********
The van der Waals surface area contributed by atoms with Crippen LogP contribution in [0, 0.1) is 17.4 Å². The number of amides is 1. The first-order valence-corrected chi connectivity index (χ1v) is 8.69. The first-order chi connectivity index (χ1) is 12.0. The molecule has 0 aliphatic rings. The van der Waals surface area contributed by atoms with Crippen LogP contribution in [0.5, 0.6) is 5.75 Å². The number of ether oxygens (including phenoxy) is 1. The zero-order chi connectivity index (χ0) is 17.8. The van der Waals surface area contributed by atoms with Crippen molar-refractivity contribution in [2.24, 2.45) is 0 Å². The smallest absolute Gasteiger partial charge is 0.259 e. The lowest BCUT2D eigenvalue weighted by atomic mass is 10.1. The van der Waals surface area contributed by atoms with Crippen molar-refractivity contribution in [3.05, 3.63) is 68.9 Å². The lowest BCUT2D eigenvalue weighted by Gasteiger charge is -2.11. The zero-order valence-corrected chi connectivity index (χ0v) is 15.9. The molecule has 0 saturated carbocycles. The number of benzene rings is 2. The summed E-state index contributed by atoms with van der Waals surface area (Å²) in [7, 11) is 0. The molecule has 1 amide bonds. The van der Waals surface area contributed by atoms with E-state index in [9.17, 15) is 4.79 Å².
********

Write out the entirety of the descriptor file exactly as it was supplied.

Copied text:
The van der Waals surface area contributed by atoms with Crippen LogP contribution in [0, 0.1) is 17.4 Å². The number of amides is 1. The first-order valence-corrected chi connectivity index (χ1v) is 8.69. The first-order chi connectivity index (χ1) is 12.0. The molecule has 0 aliphatic rings. The van der Waals surface area contributed by atoms with Crippen LogP contribution in [0.5, 0.6) is 5.75 Å². The number of ether oxygens (including phenoxy) is 1. The zero-order chi connectivity index (χ0) is 17.8. The van der Waals surface area contributed by atoms with Crippen molar-refractivity contribution in [2.24, 2.45) is 0 Å². The smallest absolute Gasteiger partial charge is 0.259 e. The lowest BCUT2D eigenvalue weighted by atomic mass is 10.1. The van der Waals surface area contributed by atoms with Crippen molar-refractivity contribution in [3.05, 3.63) is 68.9 Å². The lowest BCUT2D eigenvalue weighted by Gasteiger charge is -2.11. The zero-order valence-corrected chi connectivity index (χ0v) is 15.9. The molecule has 0 saturated carbocycles. The number of benzene rings is 2. The summed E-state index contributed by atoms with van der Waals surface area (Å²) in [7, 11) is 0. The molecule has 1 amide bonds. The van der Waals surface area contributed by atoms with E-state index in [9.17, 15) is 4.79 Å².